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The Disappearing Spoon and The Elements

Fenella Saunders

THE DISAPPEARING SPOON: And Other True Tales of Madness, Love, and the History of the World from the Periodic Table of the Elements. Sam Kean. Little, Brown and Company, $24.99.

THE ELEMENTS: A Visual Exploration of Every Known Atom in the Universe. Theodore Gray. Photographs by Theodore Gray and Nick Mann. Black Dog and Leventhal Publishers, $29.95.

Click to Enlarge ImageFew of us would ever associate the periodic table of the elements with high intrigue. But as Sam Kean details in The Disappearing Spoon, behind those lettered boxes lies a sordid past. The story of how we came to discover and understand the elements touches on topics that range from the hot centers of stars to human folly. He describes the brilliance—and shortsightedness—of Dmitri Mendeleev; the rise of the semiconductor industry; the connection of wars to the discovery of new elements; the widespread cadmium poisoning that took place in 20th-century Japan; and the practice in colonial America of putting a silver coin in a milk jug to prevent the milk from spoiling. Readers also learn that J. W. Döbereiner’s studies of strontium, which led him to group elements into columns like those later used in the first periodic tables, were encouraged by Goethe; that Wilhelm Röntgen thought he had gone insane when he first discovered x rays; and that the talented chemist Maria Goeppert-Mayer struggled for legitimacy for her entire career—but was nevertheless billed as a “mother” rather than a scientist when she won the Nobel Prize. Not all of the tales are serious. The book’s title refers to a practical joke: Chemists have been known to serve guests tea and supply them with a spoon fashioned from gallium, which looks like aluminum but melts at about 85.5 degrees Fahrenheit. When the guest stirs the hot tea, the spoon will seem to be eaten away by it.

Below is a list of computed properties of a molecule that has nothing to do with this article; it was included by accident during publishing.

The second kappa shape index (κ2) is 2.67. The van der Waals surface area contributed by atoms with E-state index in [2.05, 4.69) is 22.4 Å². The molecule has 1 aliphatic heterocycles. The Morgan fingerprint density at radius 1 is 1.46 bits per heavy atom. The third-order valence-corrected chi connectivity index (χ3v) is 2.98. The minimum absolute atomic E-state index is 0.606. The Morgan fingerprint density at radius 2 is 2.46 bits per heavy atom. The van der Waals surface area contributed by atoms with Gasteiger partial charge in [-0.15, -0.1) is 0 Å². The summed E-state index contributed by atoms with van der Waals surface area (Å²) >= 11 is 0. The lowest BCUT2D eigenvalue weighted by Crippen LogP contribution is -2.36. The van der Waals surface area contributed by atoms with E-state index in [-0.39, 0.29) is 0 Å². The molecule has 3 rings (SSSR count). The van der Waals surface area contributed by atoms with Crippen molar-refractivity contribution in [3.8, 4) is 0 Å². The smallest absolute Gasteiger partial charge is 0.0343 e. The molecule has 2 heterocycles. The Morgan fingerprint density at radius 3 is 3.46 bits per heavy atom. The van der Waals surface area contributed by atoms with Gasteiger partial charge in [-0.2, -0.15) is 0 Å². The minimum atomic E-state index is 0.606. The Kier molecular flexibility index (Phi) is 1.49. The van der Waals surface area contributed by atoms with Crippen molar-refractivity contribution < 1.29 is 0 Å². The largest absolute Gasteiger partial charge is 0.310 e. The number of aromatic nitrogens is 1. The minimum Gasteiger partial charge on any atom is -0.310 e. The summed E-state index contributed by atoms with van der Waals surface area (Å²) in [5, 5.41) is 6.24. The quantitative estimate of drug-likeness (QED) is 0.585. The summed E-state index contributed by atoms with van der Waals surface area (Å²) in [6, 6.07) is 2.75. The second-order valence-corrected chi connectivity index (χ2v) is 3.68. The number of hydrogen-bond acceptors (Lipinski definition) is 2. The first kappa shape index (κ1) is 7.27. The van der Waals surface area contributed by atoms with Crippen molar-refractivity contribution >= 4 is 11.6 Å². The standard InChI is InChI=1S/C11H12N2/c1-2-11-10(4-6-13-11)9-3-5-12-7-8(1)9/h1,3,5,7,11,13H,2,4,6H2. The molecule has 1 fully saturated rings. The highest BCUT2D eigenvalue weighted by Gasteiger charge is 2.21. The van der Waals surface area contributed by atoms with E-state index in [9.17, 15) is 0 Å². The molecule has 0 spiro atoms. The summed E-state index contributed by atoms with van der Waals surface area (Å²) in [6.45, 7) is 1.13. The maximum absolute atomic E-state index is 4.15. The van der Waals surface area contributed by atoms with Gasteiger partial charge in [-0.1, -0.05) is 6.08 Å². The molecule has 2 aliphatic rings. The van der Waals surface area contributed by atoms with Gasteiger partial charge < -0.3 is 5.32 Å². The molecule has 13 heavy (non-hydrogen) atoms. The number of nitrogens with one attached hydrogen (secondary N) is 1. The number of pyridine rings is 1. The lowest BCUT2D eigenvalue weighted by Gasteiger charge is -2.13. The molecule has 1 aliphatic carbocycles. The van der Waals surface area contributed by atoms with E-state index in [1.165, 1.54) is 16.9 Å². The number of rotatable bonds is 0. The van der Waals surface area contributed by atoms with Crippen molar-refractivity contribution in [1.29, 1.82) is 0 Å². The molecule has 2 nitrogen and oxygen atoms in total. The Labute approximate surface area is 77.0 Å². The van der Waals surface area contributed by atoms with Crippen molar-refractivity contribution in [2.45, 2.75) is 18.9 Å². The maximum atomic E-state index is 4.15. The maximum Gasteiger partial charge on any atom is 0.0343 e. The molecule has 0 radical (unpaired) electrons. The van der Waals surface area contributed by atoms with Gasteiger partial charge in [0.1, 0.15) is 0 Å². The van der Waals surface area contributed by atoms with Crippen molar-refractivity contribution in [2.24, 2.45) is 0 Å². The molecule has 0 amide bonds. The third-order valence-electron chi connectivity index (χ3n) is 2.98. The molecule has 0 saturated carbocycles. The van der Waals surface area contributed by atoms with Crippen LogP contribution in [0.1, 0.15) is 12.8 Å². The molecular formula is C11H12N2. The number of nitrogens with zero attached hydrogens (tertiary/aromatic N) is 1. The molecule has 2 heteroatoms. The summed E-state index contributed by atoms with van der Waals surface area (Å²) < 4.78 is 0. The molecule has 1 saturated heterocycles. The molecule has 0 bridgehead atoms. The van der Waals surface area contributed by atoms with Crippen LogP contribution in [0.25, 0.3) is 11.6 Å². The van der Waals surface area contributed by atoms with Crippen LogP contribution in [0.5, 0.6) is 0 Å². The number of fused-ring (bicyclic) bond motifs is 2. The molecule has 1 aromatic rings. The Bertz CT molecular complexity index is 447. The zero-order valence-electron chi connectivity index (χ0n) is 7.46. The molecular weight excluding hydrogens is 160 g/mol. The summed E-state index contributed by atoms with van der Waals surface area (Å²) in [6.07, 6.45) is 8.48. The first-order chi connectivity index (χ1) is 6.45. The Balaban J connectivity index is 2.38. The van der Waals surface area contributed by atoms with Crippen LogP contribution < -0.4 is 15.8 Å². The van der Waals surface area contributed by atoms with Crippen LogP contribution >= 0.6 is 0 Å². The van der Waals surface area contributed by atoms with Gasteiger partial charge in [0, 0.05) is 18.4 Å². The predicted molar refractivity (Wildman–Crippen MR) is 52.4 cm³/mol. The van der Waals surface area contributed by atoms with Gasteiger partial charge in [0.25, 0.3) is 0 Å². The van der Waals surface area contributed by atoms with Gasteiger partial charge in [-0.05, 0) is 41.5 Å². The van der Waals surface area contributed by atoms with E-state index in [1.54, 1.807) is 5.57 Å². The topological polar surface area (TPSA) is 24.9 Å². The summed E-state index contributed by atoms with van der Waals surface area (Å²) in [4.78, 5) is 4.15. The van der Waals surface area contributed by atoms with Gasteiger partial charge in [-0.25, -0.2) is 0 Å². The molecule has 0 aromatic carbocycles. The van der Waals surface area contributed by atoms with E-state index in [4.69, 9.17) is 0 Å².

Theodore Gray’s The Elements serves to remind us that chemical elements are not just interesting but also beautiful. This coffee-table book includes a dramatic full-page photograph of each of the first hundred elements (elements 101 through 118 are grouped together at the end); on the facing page are text and smaller photographs of things in which the substance can be found. Gray’s witty descriptions tie the book together. For instance, on the page facing a photo of some gloriously purple iodine on a plate, he explains how difficult it is to photograph this element, because its vapors contain no particles to reflect light; he also comments on iodine’s historical uses as a disinfectant.

Much of the material in The Elements, and more, can be viewed at The book has also been made into an interactive app for the iPad (Touchpress, $13.99). For the app, the elements are rendered in three dimensions. They can be spun to be viewed from any angle, and video makes it possible to see, for example, violet vapor rising from the iodine.

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